As the deadline drew closer to the end of the six-month bridging period, provided under the EU-UK Trade and Cooperation Agreement, the European Commission adopted two adequacy decisions for the United Kingdom: One under the General Data Protection Regulation (GDPR) and the other for the Law Enforcement Directive on the processing of personal data for criminal offenses.
With these decisions, the European Commission affirms the UK has entirely incorporated the GDPR requirements and the Law Enforcement Directive into its post-Brexit legal system.
So, what does this mean?
- The data protection laws of the UK were formally recognized as adequate with the EU laws
- Personal data will continue to flow freely between the EU and UK
- Data exporters transferring data from the EU to the UK will not need to implement additional transfer safeguards (e.g. Standard Contractual Clauses ).
What are the underlying grounds for the decisions?
- The UK provides strong safeguards against accessing personal data by public authorities
- The UK is subject to the jurisdiction of the European Court of Human Rights and must adhere to the European Convention of Human Rights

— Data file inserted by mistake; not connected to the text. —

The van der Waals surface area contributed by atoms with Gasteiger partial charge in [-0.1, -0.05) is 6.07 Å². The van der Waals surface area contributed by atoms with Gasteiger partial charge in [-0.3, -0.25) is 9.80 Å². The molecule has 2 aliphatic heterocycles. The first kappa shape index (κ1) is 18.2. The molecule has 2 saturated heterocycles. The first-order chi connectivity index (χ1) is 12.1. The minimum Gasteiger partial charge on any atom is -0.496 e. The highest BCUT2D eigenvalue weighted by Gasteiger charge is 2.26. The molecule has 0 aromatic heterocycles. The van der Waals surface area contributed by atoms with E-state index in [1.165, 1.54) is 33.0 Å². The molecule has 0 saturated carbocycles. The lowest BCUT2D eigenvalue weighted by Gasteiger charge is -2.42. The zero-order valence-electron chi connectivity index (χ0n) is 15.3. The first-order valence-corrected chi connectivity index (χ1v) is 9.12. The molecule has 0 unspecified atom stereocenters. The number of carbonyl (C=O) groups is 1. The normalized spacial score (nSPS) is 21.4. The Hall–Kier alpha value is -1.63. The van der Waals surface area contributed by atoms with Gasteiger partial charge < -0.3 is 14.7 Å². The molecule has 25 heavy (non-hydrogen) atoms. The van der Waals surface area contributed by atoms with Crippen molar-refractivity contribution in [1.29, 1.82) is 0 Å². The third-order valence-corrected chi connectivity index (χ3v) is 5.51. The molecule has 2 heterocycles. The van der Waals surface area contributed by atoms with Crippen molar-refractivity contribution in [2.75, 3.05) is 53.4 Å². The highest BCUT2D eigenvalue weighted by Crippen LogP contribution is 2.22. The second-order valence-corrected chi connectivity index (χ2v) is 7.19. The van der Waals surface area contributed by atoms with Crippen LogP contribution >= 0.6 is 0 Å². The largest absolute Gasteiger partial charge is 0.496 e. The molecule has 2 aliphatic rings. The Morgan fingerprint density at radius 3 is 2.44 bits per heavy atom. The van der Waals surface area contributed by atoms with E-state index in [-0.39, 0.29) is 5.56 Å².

- The UK is one of the contracting parties of the Council of Europe Convention for the Protection of Individuals, with regard to Automatic Processing of Personal Data
It’s worth it to note that the decisions include a “sunset” clause, for the first time, which sets a time limit on the validity of the decisions.
According to the clause, the decisions will expire four years after the effective date and could be renewed if the UK maintains the adequate level of data protection for personal data. During this term, the Commission will monitor the legal system in the UK and could intervene at any time, should the UK fail to maintain adequacy.
As always, we’ll keep you informed on further developments.
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Legal & Compliance Manager